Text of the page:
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UK judge clears way for Liverpool sale

Liverpool Chairman Martin Broughton, left, leaves the High Court Wednesday as fans celebrate.
Liverpool Chairman Martin Broughton, left, leaves the High Court Wednesday as fans celebrate.
STORY HIGHLIGHTS
  • High Court in London condemns Liverpool co-owners over efforts to block sale
  • Singaporean businessman Peter Lim withdraws rival bid for club
  • Liverpool co-owners had gained Texas court injunction against sale to NESV
  • UK judge had ruled against Liverpool owners in their bid to stop the club's sale

London, England (CNN) -- Liverpool's Football Club's proposed sale took another legal twist Thursday after a High Court judge in London condemned the English Premier League side's co-owners for attempting to block the sale in a Texas court.

American pair Tom Hicks and George Gillett had obtained a temporary restraining order in Texas delaying the sale following an earlier ruling in London rejecting their right to veto the agreed sale of the club to New England Sporting Ventures (NESV), the owners of baseball's Boston Red Sox.

But English judge Mr. Justice Floyd said the move by Hicks and Gillett amounted to "unconscionable conduct," and granted anti-suit injunctions in an effort to nullify decisions taken in Texas.

Hicks and Gillett have until 1500 GMT (1100 EST) on Friday to comply with the ruling, a spokesman for Liverpool chairman Martin Broughton told CNN.

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"The Independent Directors of Liverpool Football Club are delighted with the verdict of Mr. Justice Floyd in the High Court this afternoon which now requires Mr. Hicks and Mr. Gillett to withdraw their Texas Restraining Order by 4 p.m. tomorrow," the club said in a statement.

"We are glad to have taken another important step towards completing the sale process.

However, the UK Press Association reported that Hicks and Gillett -- who were not present in London -- told their legal team to return to court in Dallas on Thursday, and said it had now adjourned until 7 a.m. local time (1200 GMT) on Friday.

Liverpool's board, headed by Broughton, whom Hicks and Gillett hired to find a buyer, says the proposed £300-million ($477-million) sale is necessary to prevent the club going into administration ahead of a Friday deadline for the repayment of a $377-million loan to the club's main lender, the Royal Bank of Scotland (RBS).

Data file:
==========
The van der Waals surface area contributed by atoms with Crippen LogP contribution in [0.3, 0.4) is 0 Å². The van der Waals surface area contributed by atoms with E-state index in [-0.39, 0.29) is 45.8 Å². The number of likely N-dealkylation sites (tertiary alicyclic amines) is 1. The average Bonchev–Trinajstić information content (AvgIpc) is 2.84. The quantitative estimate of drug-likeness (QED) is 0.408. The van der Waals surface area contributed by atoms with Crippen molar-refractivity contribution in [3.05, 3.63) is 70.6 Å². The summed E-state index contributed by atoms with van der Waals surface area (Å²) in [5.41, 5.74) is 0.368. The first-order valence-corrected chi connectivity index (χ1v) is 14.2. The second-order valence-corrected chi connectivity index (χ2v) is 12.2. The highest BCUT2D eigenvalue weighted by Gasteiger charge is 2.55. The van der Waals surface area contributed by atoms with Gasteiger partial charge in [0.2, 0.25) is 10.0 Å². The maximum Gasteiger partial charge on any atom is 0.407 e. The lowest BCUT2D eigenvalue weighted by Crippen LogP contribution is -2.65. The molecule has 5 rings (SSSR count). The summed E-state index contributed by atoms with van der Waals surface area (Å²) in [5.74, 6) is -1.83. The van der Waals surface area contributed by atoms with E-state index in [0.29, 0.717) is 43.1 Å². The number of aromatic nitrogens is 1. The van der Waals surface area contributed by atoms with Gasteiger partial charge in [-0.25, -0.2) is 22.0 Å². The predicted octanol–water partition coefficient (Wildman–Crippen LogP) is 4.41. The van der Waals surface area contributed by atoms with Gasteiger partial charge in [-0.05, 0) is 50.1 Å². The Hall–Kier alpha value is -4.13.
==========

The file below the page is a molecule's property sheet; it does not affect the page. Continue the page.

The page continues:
Liverpool board members and NESV had intended to wrap up the sale Wednesday night but the Texas court order prevented the transaction being completed.

Meanwhile, Singaporean businessman Peter Lim said Thursday he was withdrawing a rival £360-million ($575 million) offer for Liverpool, saying in a statement that the board was "intent on selling the club to NESV to the exclusion of all other parties."

Explainer: Liverpool in legal limbo

The board approved the NESV deal last week without the consent of Hicks and Gillett as a way to rescue the club from its financial problems. However, the pair said through their lawyers that superior offers had been on the table and were not chosen. They have called the proposed sale "an epic swindle."

From the frying pan into the fire for Liverpool?

While the NESV deal would pay off the bank's debts to RBS, it would also mean that Hicks and Gillett would lose $130 million on the deal.

Liverpool fans opposed to Hicks and Gillett's ownership welcomed Wednesday's ruling, chanting the club's anthem "You'll Never Walk Alone" and waving red and white scarves as board members left the court.

NESV called the ruling "a huge step forward for Liverpool." The sports conglomerate said it had a "binding agreement in place with the board of Liverpool FC and we are looking forward to concluding the deal."

Praise also came from RBS, which was the plaintiff in the suit. "Today's judgment vindicates the actions RBS has taken to ensure that decisions concerning the future of Liverpool Football Club are made by a properly constituted board acting in the club's best interests," the bank said in a statement.

"RBS has every confidence that having been put on a proper footing, the board will now reach appropriate decisions regarding the next steps."

NESV has promised that if its offer is successful, it will keep all acquisition debts away from Liverpool's football operations and stabilize the club in order to return it to its glory days.

History of Liverpool in images

The club has earned a joint record of 18 English titles -- but none since 1990. It is also England's most successful club in European football, winning five European Cups, most recently in 2005.

Adminstration -- the British equivalent of bankruptcy, which carries a nine-point penalty for Premier League clubs -- would heap more problems on a club already struggling this season.

One win in seven games has left them 18th in the 20-team Premier League table and at risk of relegation if their fortunes fail to improve. The club faces one of its biggest matches of the season this Sunday against city rivals Everton.